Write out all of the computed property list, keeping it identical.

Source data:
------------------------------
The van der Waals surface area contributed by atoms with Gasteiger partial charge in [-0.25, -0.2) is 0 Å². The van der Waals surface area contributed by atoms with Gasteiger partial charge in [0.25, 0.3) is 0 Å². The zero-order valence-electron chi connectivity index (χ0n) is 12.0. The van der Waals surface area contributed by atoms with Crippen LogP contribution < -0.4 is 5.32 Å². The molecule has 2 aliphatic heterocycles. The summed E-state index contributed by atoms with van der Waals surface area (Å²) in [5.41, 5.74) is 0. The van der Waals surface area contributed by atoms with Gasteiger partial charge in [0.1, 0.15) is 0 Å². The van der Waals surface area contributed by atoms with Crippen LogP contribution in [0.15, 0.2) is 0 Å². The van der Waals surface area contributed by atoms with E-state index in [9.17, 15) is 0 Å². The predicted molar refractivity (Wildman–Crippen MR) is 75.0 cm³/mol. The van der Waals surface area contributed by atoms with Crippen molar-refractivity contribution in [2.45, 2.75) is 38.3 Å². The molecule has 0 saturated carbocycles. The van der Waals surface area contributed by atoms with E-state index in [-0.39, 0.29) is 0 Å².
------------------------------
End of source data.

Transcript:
The van der Waals surface area contributed by atoms with Gasteiger partial charge in [-0.25, -0.2) is 0 Å². The van der Waals surface area contributed by atoms with Gasteiger partial charge in [0.25, 0.3) is 0 Å². The zero-order valence-electron chi connectivity index (χ0n) is 12.0. The van der Waals surface area contributed by atoms with Crippen LogP contribution < -0.4 is 5.32 Å². The molecule has 2 aliphatic heterocycles. The summed E-state index contributed by atoms with van der Waals surface area (Å²) in [5.41, 5.74) is 0. The van der Waals surface area contributed by atoms with Gasteiger partial charge in [0.1, 0.15) is 0 Å². The van der Waals surface area contributed by atoms with Crippen LogP contribution in [0.15, 0.2) is 0 Å². The van der Waals surface area contributed by atoms with E-state index in [9.17, 15) is 0 Å². The predicted molar refractivity (Wildman–Crippen MR) is 75.0 cm³/mol. The van der Waals surface area contributed by atoms with Crippen molar-refractivity contribution in [2.45, 2.75) is 38.3 Å². The molecule has 0 saturated carbocycles. The van der Waals surface area contributed by atoms with E-state index in [-0.39, 0.29) is 0 Å².